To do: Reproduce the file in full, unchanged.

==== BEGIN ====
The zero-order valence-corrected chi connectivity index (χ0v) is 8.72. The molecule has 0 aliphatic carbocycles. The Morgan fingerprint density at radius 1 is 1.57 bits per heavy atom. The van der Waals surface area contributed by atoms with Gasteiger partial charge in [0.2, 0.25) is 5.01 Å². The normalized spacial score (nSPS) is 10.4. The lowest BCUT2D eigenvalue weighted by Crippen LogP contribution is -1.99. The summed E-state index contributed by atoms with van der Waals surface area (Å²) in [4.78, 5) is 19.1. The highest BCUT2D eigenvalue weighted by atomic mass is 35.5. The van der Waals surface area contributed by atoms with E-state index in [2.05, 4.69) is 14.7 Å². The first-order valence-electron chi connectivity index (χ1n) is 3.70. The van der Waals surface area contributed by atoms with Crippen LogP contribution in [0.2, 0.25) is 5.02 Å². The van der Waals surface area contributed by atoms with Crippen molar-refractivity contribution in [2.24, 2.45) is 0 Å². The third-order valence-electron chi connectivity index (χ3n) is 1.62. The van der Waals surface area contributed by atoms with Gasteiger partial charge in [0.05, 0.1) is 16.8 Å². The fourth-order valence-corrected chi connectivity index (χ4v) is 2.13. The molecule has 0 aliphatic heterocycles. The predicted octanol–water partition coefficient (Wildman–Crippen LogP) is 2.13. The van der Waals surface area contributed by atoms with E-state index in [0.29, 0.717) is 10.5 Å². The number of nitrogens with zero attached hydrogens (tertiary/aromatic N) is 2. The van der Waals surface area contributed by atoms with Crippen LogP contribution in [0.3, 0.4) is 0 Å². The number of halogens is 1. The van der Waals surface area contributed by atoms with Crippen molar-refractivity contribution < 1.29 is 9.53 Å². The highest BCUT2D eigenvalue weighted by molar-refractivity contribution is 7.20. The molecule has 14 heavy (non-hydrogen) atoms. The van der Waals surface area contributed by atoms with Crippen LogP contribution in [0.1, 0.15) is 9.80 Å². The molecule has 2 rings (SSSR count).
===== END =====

The zero-order valence-corrected chi connectivity index (χ0v) is 8.72. The molecule has 0 aliphatic carbocycles. The Morgan fingerprint density at radius 1 is 1.57 bits per heavy atom. The van der Waals surface area contributed by atoms with Gasteiger partial charge in [0.2, 0.25) is 5.01 Å². The normalized spacial score (nSPS) is 10.4. The lowest BCUT2D eigenvalue weighted by Crippen LogP contribution is -1.99. The summed E-state index contributed by atoms with van der Waals surface area (Å²) in [4.78, 5) is 19.1. The highest BCUT2D eigenvalue weighted by atomic mass is 35.5. The van der Waals surface area contributed by atoms with E-state index in [2.05, 4.69) is 14.7 Å². The first-order valence-electron chi connectivity index (χ1n) is 3.70. The van der Waals surface area contributed by atoms with Crippen LogP contribution in [0.2, 0.25) is 5.02 Å². The van der Waals surface area contributed by atoms with Crippen molar-refractivity contribution in [2.24, 2.45) is 0 Å². The third-order valence-electron chi connectivity index (χ3n) is 1.62. The van der Waals surface area contributed by atoms with Gasteiger partial charge in [0.05, 0.1) is 16.8 Å². The fourth-order valence-corrected chi connectivity index (χ4v) is 2.13. The molecule has 0 aliphatic heterocycles. The predicted octanol–water partition coefficient (Wildman–Crippen LogP) is 2.13. The van der Waals surface area contributed by atoms with E-state index in [0.29, 0.717) is 10.5 Å². The number of nitrogens with zero attached hydrogens (tertiary/aromatic N) is 2. The van der Waals surface area contributed by atoms with Crippen LogP contribution in [0.3, 0.4) is 0 Å². The number of halogens is 1. The van der Waals surface area contributed by atoms with Crippen molar-refractivity contribution < 1.29 is 9.53 Å². The highest BCUT2D eigenvalue weighted by molar-refractivity contribution is 7.20. The molecule has 14 heavy (non-hydrogen) atoms. The van der Waals surface area contributed by atoms with Crippen LogP contribution in [0.1, 0.15) is 9.80 Å². The molecule has 2 rings (SSSR count).